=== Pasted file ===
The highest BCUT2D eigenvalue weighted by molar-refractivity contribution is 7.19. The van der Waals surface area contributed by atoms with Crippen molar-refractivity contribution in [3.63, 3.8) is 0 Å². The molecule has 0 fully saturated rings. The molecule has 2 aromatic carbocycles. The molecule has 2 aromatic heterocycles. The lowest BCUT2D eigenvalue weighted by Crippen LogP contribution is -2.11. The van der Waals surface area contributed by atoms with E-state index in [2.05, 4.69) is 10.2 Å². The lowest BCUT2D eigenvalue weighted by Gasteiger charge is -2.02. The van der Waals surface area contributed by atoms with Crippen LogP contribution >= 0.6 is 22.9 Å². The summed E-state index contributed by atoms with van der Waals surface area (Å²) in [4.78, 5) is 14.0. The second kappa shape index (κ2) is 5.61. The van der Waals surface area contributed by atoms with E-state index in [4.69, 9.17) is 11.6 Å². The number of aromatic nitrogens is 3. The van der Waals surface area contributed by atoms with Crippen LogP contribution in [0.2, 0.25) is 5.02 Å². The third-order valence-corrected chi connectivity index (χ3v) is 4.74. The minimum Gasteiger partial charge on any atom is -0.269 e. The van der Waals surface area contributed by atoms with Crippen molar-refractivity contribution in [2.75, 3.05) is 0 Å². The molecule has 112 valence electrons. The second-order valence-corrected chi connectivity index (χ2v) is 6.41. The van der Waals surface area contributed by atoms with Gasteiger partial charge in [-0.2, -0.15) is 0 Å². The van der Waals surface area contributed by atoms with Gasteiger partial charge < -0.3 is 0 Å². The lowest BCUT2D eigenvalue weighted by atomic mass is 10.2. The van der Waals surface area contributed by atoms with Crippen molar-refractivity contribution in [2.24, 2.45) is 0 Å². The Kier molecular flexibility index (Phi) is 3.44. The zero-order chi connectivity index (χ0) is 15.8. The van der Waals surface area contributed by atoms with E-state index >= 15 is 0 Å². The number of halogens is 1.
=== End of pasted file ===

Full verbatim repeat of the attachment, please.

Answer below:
The highest BCUT2D eigenvalue weighted by molar-refractivity contribution is 7.19. The van der Waals surface area contributed by atoms with Crippen molar-refractivity contribution in [3.63, 3.8) is 0 Å². The molecule has 0 fully saturated rings. The molecule has 2 aromatic carbocycles. The molecule has 2 aromatic heterocycles. The lowest BCUT2D eigenvalue weighted by Crippen LogP contribution is -2.11. The van der Waals surface area contributed by atoms with E-state index in [2.05, 4.69) is 10.2 Å². The lowest BCUT2D eigenvalue weighted by Gasteiger charge is -2.02. The van der Waals surface area contributed by atoms with Crippen LogP contribution >= 0.6 is 22.9 Å². The summed E-state index contributed by atoms with van der Waals surface area (Å²) in [4.78, 5) is 14.0. The second kappa shape index (κ2) is 5.61. The van der Waals surface area contributed by atoms with E-state index in [4.69, 9.17) is 11.6 Å². The number of aromatic nitrogens is 3. The van der Waals surface area contributed by atoms with Crippen LogP contribution in [0.2, 0.25) is 5.02 Å². The third-order valence-corrected chi connectivity index (χ3v) is 4.74. The minimum Gasteiger partial charge on any atom is -0.269 e. The van der Waals surface area contributed by atoms with Crippen molar-refractivity contribution in [2.75, 3.05) is 0 Å². The molecule has 112 valence electrons. The second-order valence-corrected chi connectivity index (χ2v) is 6.41. The van der Waals surface area contributed by atoms with Gasteiger partial charge in [-0.2, -0.15) is 0 Å². The van der Waals surface area contributed by atoms with Gasteiger partial charge < -0.3 is 0 Å². The lowest BCUT2D eigenvalue weighted by atomic mass is 10.2. The van der Waals surface area contributed by atoms with Crippen molar-refractivity contribution in [2.24, 2.45) is 0 Å². The Kier molecular flexibility index (Phi) is 3.44. The zero-order chi connectivity index (χ0) is 15.8. The van der Waals surface area contributed by atoms with E-state index >= 15 is 0 Å². The number of halogens is 1.